The Pygmy Cory is a beautiful catfish that is ideal for those who don’t have much experience with keeping fish. 

It doesn’t require any special care, which is always nice. This fish has a very colorful personality that will be sure to make your aquarium a more interesting place.

Pygmy Cory Appearance

Female Pygmy Cory fish tend to be around 0.75 inches long when they are fully matured. They have a wider body than their male counterparts, which becomes even larger when they become pregnant. These fish have a silver coloration with a slim black horizontal stripe that runs down the sides of their body. There is also a significant area of green near the eyes.

Behavior

The calm and docile nature of the Pygmy Cory makes it a popular choice among beginners won’t don’t have much experience keeping fish. They tend to swim along the middle and bottom areas of the tank. 

They do, however, go to the top occasionally for a breath of fresh air. This is something that serves these fish well when they are in less-than-ideal water conditions. The outgoing personality of these fish makes them quite entertaining to watch.

Natural Habitat

You can naturally find these wish in South America, specifically tributaries as well as flooded regions. They are mostly found in the Rio Madeira basin, which is located in Brazil. The overall water conditions of this region vary quite a bit in terms of turbidity, temperature, and flow.

group of Pygmy Cory e1591443046777

Pygmy Cory Fish Care Guide

1. Tank Setup

If you are going to keep anywhere from four to eight of these fish, you will need a minimum 10 gallon tank. Make sure that you plant a good amount of vegetation at the bottom, as it is where they will spend much of their time. These fish love to hide, so you should put in a couple of caves and rocks as well.

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It is a good idea to use sand for the substrate in your tank. This material is soft and won’t damage the fish’s barbels, which are fairly delicate. If this part of the fish is injured, they could have a difficult time locating their food.

2. Water Conditions

The water in your Pygmy Cory’s tank should be kept between 72 to 79 degrees. It should also have a pH level of 6 to 8. These fish aren’t particularly sensitive to water hardness, so this isn’t an important factor. Just make sure that you put in a really good filter and adequate moderate lighting.

3. Pygmy Cory Tank Mates

You will have a lot of different fish to choose from when it comes to tank mates. You should avoid putting in any larger or aggressive fish. Some of the best tank mates for this fish include Cherry Barbs, Guppies, and Neon Tetras. It is important that you only keep them with other peaceful fish that are of a similar size.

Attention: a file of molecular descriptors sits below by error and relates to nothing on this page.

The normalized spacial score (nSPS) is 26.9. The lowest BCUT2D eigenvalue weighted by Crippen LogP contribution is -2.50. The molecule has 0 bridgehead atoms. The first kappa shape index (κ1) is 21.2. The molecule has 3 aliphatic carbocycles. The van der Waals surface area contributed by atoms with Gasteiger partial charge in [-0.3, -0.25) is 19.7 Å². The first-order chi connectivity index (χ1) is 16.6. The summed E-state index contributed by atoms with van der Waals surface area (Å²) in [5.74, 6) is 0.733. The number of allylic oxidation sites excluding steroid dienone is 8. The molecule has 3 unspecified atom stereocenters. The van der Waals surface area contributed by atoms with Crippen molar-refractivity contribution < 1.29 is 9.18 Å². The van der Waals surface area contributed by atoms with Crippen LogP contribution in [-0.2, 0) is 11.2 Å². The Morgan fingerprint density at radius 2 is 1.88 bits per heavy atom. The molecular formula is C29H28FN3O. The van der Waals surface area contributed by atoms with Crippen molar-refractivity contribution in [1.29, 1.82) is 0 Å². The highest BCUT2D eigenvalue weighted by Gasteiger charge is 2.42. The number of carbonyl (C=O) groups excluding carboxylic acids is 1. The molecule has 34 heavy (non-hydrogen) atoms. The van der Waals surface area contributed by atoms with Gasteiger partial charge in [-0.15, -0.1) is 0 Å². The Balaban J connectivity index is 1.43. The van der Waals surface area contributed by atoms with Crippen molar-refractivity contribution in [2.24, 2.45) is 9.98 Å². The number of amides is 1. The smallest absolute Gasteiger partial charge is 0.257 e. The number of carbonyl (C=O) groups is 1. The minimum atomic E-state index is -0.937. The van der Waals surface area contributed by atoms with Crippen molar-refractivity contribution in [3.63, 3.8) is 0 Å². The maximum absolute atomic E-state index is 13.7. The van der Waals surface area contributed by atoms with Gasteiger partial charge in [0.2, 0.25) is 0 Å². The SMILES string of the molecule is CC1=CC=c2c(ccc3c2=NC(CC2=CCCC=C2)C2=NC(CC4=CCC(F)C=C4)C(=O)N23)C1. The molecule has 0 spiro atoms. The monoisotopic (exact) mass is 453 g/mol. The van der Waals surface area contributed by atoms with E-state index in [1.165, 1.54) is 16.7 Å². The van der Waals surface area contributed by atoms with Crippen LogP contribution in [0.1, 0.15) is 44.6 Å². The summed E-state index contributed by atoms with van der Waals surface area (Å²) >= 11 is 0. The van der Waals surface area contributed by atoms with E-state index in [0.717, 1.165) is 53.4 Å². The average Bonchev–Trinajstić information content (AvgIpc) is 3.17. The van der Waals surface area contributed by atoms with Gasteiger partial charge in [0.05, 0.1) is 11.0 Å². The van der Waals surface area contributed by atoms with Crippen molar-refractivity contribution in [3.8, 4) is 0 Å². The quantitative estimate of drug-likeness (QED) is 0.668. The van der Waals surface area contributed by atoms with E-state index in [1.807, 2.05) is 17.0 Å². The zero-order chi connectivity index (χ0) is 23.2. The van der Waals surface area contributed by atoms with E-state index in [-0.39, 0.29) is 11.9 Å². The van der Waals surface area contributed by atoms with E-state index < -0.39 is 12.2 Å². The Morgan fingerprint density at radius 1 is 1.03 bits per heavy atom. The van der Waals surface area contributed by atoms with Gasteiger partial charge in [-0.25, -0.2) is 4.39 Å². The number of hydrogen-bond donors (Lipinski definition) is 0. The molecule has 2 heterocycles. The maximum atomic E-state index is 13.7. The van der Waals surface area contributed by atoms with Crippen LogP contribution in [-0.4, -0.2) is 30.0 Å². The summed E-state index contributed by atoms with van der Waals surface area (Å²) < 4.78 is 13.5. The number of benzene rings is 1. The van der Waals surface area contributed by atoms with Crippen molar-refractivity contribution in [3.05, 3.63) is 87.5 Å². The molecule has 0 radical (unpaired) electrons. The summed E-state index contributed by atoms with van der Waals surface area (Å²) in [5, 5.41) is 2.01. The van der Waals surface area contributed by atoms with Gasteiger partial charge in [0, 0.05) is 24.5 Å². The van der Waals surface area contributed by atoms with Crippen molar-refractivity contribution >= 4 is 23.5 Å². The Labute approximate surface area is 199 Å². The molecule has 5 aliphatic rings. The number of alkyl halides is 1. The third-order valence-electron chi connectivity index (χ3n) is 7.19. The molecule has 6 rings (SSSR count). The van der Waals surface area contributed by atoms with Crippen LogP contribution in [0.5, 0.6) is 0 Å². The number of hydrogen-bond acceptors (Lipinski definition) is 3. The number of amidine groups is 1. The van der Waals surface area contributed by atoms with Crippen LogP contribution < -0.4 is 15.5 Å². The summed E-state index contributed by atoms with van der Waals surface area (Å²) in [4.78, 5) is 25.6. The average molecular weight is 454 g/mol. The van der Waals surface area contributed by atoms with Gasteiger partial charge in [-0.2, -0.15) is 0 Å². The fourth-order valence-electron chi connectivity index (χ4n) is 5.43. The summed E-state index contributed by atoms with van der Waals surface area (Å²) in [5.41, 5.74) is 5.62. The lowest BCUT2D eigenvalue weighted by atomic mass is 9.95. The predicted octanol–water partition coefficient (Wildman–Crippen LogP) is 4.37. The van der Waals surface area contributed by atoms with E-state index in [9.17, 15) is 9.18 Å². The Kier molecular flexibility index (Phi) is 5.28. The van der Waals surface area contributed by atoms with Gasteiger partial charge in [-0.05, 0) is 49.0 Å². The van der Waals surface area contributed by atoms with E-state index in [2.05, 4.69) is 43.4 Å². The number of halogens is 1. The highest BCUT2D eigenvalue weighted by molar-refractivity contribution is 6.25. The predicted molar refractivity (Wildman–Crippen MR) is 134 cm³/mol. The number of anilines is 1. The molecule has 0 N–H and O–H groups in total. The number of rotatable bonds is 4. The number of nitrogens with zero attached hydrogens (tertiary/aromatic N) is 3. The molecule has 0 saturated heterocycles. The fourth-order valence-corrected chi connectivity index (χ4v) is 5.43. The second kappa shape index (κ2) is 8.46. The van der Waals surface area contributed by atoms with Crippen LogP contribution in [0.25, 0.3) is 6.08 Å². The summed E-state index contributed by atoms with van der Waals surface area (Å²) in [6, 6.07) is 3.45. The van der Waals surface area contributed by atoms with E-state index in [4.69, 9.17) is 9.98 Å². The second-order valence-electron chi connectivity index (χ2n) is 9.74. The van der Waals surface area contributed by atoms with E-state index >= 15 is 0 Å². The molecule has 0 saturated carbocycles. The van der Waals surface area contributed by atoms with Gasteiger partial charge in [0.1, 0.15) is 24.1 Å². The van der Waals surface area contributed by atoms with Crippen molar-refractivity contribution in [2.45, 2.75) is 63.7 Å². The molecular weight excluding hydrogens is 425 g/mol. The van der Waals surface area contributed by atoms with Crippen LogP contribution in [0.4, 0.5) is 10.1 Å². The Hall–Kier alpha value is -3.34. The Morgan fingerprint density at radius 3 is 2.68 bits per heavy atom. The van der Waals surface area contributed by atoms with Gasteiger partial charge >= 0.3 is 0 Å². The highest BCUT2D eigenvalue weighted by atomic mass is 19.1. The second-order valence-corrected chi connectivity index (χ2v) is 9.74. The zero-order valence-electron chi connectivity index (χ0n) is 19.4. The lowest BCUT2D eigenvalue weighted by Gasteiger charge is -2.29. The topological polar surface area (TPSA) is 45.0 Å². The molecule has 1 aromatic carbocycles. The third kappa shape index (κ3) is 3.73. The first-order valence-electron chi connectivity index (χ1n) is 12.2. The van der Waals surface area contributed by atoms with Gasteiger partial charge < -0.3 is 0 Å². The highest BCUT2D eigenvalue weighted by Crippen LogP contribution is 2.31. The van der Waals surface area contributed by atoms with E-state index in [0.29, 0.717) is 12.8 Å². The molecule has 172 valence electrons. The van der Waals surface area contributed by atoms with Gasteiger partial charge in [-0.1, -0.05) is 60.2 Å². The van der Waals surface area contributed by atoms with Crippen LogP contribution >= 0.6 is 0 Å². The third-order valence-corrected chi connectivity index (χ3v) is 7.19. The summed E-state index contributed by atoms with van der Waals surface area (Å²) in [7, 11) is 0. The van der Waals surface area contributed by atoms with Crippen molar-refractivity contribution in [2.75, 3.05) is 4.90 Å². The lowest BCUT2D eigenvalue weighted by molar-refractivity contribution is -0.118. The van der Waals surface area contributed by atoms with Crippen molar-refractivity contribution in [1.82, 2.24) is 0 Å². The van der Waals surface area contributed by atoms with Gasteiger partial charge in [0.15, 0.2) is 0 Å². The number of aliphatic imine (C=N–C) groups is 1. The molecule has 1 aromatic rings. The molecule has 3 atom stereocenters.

4. Pygmy Cory Food

While you can give these fish dry food like flakes or pellets, you will also need to provide them with live foods like bloodworms and brine shrimp. They will also gladly gobble up insect larvae, and it provides them with lots of protein. A balanced diet is key factor in maintaining your fish’s overall health.

Keep a close eye on your fish when you feed it, especially if there are other species in the tank. You want to make certain that their food is not being taken by other fish. They will likely eat all of their food within just a couple of minutes, but they do scavenge for leftovers at the bottom.

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Pygmy Cory in an aquarium

Common Health Problems

These fish are prone to developing a condition called Red Blotch Disease. It presents as blood-filled sores on the belly, and it can be quite serious. The primary cause of this disease is stress, which can usually be avoided by providing your fish with a suitable environment. This means changing out the water regularly, and keeping them in a good size tank.

Ich can also be an issue with these fish. It is an infection that can be contracted from other fish in the tank, or even unsanitary equipment. If you notice any signs of this condition, you’ll want to take out any new fish and keep them in their own tank until the issue is under control.

Pygmy Cory Breeding

Breeding these fish doesn’t take much effort, but there are a few things that you’ll need to be aware of. These fish are often eager to mate, but you will have to focus on caring for their offspring so they remain healthy.

It is extremely important to provide the fish you want to mate with a balanced diet and ideal water conditions. Females can lay up to one hundred eggs within a period of just an hour. The male is responsible for fertilizing the eggs, which is the case with many fish.

Once the eggs have been laid, you will need to take the parents out of the tank immediately. If you leave them in, there is a good chance that they will eat the eggs.

Conclusion

  • These fish can grow up to nearly an inch, though females have wider bodies than the males.
  • They have a silver coloration with a black horizontal stripe that runs the length of their body from head to tail.
  • This is a very peaceful fish species that you won’t have to worry about causing any trouble.
  • If you are going to keep 4 to 8 of these fish, you will need at least a 10 gallon tank.
  • The water temperature in the tank should be kept between 72 and 79 degrees.
  • Avoid putting your Pygmy Cory fish in with any larger and/or aggressive fish.
  • Some of the best tank mates for these fish include guppies and the neon tetra.
  • While you can give these fish dry food, you should supplement their diet with brine shrimp, bloodworms, and other live food.
  • Red blotch disease can be an issue with these fish, and it is primarily caused by stress.
  • If you are going to breed these fish, make sure to take the parents out right after the eggs are laid so they don’t get eaten.
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